Griffiths / Census cock-up: are we surprised?

“A $270 million census process gave a piddly $9.7 million to IBM to run the online process that was supposed to take 65 per cent of the forms,” bemoans Lowbrow columnist JOHN GRIFFITHS.

“Do… or do not. There is no try.” – Master Yoda

GIVEN the Australian Bureau of Statistics’ historic oppression of Australia’s Jedi community, going so far as to threaten fines for followers of the path who dare to express their beliefs in the census, there was some irony in that organisation’s miserable failure to fulfill its core duties last week.

John Griffiths.

John Griffiths.

Serious-looking men in very good suits have appeared before cameras and told a whole series of half-truths and obfuscations.

Many of those men have even tried to pretend a major failure has not occurred. But the Prime Minister wasn’t willing to go along with the farce so it’s safe now to call it out for what it was.

It’s a sad time for the country, for Canberra and for the public service.

We used to be a commonwealth that had serious, competent bureaucrats, capable of conducting things such as a census with at least the appearance of professionalism.

It might have been expensive, but there was a lot to be said for handing out forms and collecting them all back in. There’s a lot of redundancy and resilience in the old-fashioned way of doing things. The best part is that even if a part of the system fails, if someone loses their form, if a census collector has a flat car battery or a family emergency, the failure occurs on a small scale and can be rectified.

But when you’ve set up your census as a huge series of online forms and the server can’t handle the load of the whole country sitting down after dinner on a Tuesday night to do their duty to the nation, then there’s nowhere to run or hide. There is only failure.

In hindsight it’s amazing that anyone thought this was going to work well.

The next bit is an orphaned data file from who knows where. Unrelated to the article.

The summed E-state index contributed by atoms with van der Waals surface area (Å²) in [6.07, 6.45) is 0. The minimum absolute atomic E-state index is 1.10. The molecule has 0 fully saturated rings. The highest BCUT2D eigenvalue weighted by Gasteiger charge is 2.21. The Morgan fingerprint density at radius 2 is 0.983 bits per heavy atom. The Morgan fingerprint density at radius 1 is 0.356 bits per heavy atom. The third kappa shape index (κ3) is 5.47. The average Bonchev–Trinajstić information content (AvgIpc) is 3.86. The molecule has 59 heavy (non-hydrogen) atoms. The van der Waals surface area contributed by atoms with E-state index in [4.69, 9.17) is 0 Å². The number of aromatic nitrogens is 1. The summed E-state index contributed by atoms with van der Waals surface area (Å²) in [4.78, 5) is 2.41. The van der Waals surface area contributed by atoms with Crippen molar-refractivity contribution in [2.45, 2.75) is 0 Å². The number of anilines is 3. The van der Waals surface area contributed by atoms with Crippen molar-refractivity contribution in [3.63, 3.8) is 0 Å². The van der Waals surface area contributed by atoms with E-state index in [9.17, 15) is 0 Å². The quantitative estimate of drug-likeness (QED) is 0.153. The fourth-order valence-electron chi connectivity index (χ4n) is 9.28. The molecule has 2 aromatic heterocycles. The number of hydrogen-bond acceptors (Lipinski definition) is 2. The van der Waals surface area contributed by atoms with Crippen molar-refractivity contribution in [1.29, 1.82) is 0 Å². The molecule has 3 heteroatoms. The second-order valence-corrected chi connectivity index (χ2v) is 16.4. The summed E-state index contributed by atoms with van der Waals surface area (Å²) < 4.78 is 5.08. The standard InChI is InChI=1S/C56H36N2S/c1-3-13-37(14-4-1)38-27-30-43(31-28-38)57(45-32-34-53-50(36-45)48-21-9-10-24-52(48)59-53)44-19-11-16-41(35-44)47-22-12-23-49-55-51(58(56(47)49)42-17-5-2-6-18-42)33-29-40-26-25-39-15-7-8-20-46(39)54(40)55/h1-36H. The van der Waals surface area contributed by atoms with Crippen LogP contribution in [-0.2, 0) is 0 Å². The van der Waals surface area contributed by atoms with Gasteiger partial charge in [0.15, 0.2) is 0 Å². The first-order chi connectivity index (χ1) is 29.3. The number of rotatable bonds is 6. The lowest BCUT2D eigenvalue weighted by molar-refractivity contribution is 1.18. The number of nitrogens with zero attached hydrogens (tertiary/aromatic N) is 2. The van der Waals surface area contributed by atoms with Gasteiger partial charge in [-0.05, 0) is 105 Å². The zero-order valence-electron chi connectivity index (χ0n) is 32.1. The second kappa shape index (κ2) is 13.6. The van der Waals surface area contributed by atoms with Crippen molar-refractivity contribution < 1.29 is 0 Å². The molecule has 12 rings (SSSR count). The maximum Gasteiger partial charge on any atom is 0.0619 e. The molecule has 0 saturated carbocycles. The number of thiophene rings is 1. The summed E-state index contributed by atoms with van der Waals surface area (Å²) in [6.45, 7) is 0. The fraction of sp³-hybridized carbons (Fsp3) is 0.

A $270 million census process gave a piddly $9.7 million to IBM to run the online process that was supposed to take 65 per cent of the forms.

While I accept that collecting the census from a drover’s dog out the back of Boggabri is going to be more expensive than fetching them in Ainslie, it still seems more than passing strange that less than five per cent of the money went on 65 per cent of the census.

However, there is some good that can come out of this national humiliation.

The first is this should be a national wake-up call that endless cuts to the public service will, eventually, destroy the government’s ability to performs the tasks it sets itself.

The second is a timely reminder that just because reassuring people in expensive suits from major corporations can blather convincingly in a sales meeting doesn’t mean they can, or will, deliver their promises.

More importantly there is another area of public life where there’s a push on for a snazzy technical solution to replace good old pencil and paper.

That area is in the electoral system.

We might, in a close election, have to wait a few days for a result. The not knowing might cause Malcolm Turnbull a sleepless night on his silk sheets in his pink Point Piper mansion.

But the system as we have it now is resistant to failure and tampering.

If the census debacle spares us handing our electoral process to the lowest-bidding IT multinational for a generation it will have served no small public good.

 

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